Summary: Despite our concerns about China taking the lead in AI, our own government efforts mostly through DARPA continue powerful leadership and funding to maintain our lead. Here’s their plan to maintain that lead over the next decade.
Think all those great ideas that have powered AI/ML for the last 10 years came from Silicon Valley and a few universities? Think again. Hard as it may be to admit it’s the seed money in the billions that our government has spent that got pretty much all of these breakthroughs to the doorway of commercial acceptability.
Dozens of articles bemoan the huge investments that China is making in AI with the threat that they will pull ahead. That ignores the substantial investments our own government is making to stay in the lead.
It’s not popular to give Washington much credit for intellectual leadership so let’s be specific; it’s mostly DARPA, the Defense Advanced Research Projects Agency. And while DARPA may lead and set the agenda, few of us think about the work being done at the national laboratories like Lawrence Berkeley of which there are 10 plus an additional 7 between DOE and NNSA.
What most Americans are unaware of is that in addition to these 17 there are an additional 25 Federally Funded Research and Development Centers (FFRDCs) that gives our government-directed research goals some really hefty muscle.
It’s not about commercialization that DARPA spends its money (though in many cases it’s about national security). It’s about setting the medium range goals that become the seed capital that underlies most of our current AI/ML.
Autonomous vehicles came out of the DARPA challenges a decade ago. Neuromorphic chips got their start there also in about 2006. Their voice powered assistant SIRI was acquired by Apple in 2011. Look closely and you’ll find the roots of pretty much all our AI/ML watered by some early DARPA care and feeding.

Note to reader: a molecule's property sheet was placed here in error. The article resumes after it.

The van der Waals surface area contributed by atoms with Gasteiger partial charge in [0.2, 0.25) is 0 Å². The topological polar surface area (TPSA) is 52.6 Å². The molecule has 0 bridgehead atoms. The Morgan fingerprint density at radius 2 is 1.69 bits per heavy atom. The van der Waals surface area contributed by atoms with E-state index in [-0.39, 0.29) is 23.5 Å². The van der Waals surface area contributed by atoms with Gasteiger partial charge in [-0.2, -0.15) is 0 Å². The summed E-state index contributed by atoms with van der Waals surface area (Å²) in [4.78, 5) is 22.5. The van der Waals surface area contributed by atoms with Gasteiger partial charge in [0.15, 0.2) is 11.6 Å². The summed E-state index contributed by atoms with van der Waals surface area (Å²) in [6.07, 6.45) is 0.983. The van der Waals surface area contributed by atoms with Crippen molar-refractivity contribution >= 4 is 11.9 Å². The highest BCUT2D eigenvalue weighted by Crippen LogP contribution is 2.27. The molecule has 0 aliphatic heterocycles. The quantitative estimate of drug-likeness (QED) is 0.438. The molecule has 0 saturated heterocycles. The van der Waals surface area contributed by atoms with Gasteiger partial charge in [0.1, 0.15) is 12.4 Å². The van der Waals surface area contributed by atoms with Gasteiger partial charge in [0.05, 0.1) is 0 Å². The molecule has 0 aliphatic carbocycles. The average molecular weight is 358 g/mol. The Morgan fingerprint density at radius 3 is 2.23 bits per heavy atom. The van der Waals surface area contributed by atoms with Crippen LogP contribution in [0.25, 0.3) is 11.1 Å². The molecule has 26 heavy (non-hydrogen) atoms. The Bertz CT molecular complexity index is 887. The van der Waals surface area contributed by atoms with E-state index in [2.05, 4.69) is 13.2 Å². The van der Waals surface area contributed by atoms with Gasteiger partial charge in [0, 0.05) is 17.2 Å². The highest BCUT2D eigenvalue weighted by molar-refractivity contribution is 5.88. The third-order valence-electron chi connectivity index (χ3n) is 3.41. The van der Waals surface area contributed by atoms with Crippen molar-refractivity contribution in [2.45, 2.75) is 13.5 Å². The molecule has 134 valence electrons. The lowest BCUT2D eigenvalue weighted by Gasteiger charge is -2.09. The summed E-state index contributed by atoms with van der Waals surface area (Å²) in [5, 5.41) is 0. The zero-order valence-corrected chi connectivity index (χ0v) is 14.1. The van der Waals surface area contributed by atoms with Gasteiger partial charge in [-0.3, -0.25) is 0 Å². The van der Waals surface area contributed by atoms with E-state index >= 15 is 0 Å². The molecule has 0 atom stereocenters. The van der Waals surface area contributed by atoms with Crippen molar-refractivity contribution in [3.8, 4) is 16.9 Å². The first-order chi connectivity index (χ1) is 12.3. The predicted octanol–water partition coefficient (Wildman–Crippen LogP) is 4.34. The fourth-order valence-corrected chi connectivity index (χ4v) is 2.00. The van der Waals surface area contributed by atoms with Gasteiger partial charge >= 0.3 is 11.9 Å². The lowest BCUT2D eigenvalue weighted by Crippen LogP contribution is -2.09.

Investment for the Next 10 Years
Forward goals and funding follows the fed’s AI strategy called the ‘American AI Initiative’ signed by President Trump in 2018. Most of the new $2 billion multi-year funding will be through DARPA and has at least two different roadmaps forward. DARPA’s Artificial Intelligence Exploration (AIE) program seeks to expand fundamentals and their ‘AI Next’ program which appears to be more focused on breakthrough applications.
There are five major areas of investigation described by DARPA.
New Capabilities: Includes more than 60 existing programs covering such areas as real-time analysis of cyber-attacks, detection of fraudulent imagery, construction of dynamic kill-chains for all-domain warfare, human language technologies, multi-modality automatic target recognition, biomedical advances, and control of prosthetic limbs. This area also covers more business like applications such as enabling automation of DODs business processes.
Robust AI: Seeking to overcome our lack of understanding about the failure modes of AI to ensure reliable performance.
Adversarial AI: Overcoming the vulnerability that many ML systems can be duped by changes to inputs that would never fool a human. Also detecting and preventing intentional corruption of training data and the direct threat of cyber-attack.
High Performance AI: Hardware and software solutions to dramatically reduce power consumption and increase learning efficiency allowing deployment of low-power and low-latency applications to edge devices. Eliminating vulnerabilities related to streaming data and dramatically reducing requirements for labeled training data.
Next Generation AI: Enabling AI applications to explain their actions, acquire and reason with common sense knowledge, and incorporate causality in their logic.
DARPA has both a philosophy and reputation for disruption. In addition to more traditional projects they will fund “a series of high-risk, high payoff projects where researchers will work to establish the feasibility of new AI concepts within 18 months of award.”
“We are harvesting the intellectual fruit that was planted decades ago. That’s why we’re looking at far forward challenges – challenges that might not come to fruition for a decade” says John Everett, deputy director of DARPA’s Information Innovation Office.
About the author: Bill is Contributing Editor for Data Science Central. Bill is also President & Chief Data Scientist at Data-Magnum and has practiced as a data scientist since 2001. His articles have been read more than 1.5 million times.
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